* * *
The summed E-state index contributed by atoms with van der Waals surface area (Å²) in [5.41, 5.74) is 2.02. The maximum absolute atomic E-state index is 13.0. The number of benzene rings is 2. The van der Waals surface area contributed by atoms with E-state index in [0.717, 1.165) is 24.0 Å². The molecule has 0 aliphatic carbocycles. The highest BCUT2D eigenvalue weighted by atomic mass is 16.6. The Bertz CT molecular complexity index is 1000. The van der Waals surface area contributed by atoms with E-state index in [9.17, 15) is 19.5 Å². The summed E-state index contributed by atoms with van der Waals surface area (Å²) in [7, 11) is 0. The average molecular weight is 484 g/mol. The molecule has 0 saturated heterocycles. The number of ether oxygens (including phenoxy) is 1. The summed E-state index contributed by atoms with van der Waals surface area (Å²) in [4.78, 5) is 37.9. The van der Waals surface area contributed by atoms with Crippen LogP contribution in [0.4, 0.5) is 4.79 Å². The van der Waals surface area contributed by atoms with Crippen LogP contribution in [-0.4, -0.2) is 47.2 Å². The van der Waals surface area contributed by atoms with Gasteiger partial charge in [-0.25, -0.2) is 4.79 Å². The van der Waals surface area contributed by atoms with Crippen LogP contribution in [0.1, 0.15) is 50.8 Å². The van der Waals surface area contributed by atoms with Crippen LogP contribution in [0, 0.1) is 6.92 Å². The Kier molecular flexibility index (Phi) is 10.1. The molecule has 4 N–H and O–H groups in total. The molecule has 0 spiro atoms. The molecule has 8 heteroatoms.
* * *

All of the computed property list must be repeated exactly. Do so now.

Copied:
The summed E-state index contributed by atoms with van der Waals surface area (Å²) in [5.41, 5.74) is 2.02. The maximum absolute atomic E-state index is 13.0. The number of benzene rings is 2. The van der Waals surface area contributed by atoms with E-state index in [0.717, 1.165) is 24.0 Å². The molecule has 0 aliphatic carbocycles. The highest BCUT2D eigenvalue weighted by atomic mass is 16.6. The Bertz CT molecular complexity index is 1000. The van der Waals surface area contributed by atoms with E-state index in [9.17, 15) is 19.5 Å². The summed E-state index contributed by atoms with van der Waals surface area (Å²) in [7, 11) is 0. The average molecular weight is 484 g/mol. The molecule has 0 saturated heterocycles. The number of ether oxygens (including phenoxy) is 1. The summed E-state index contributed by atoms with van der Waals surface area (Å²) in [4.78, 5) is 37.9. The van der Waals surface area contributed by atoms with Crippen LogP contribution in [0.4, 0.5) is 4.79 Å². The van der Waals surface area contributed by atoms with Crippen LogP contribution in [-0.4, -0.2) is 47.2 Å². The van der Waals surface area contributed by atoms with Gasteiger partial charge in [-0.25, -0.2) is 4.79 Å². The van der Waals surface area contributed by atoms with Crippen LogP contribution in [0.1, 0.15) is 50.8 Å². The van der Waals surface area contributed by atoms with Crippen LogP contribution in [0, 0.1) is 6.92 Å². The Kier molecular flexibility index (Phi) is 10.1. The molecule has 4 N–H and O–H groups in total. The molecule has 0 spiro atoms. The molecule has 8 heteroatoms.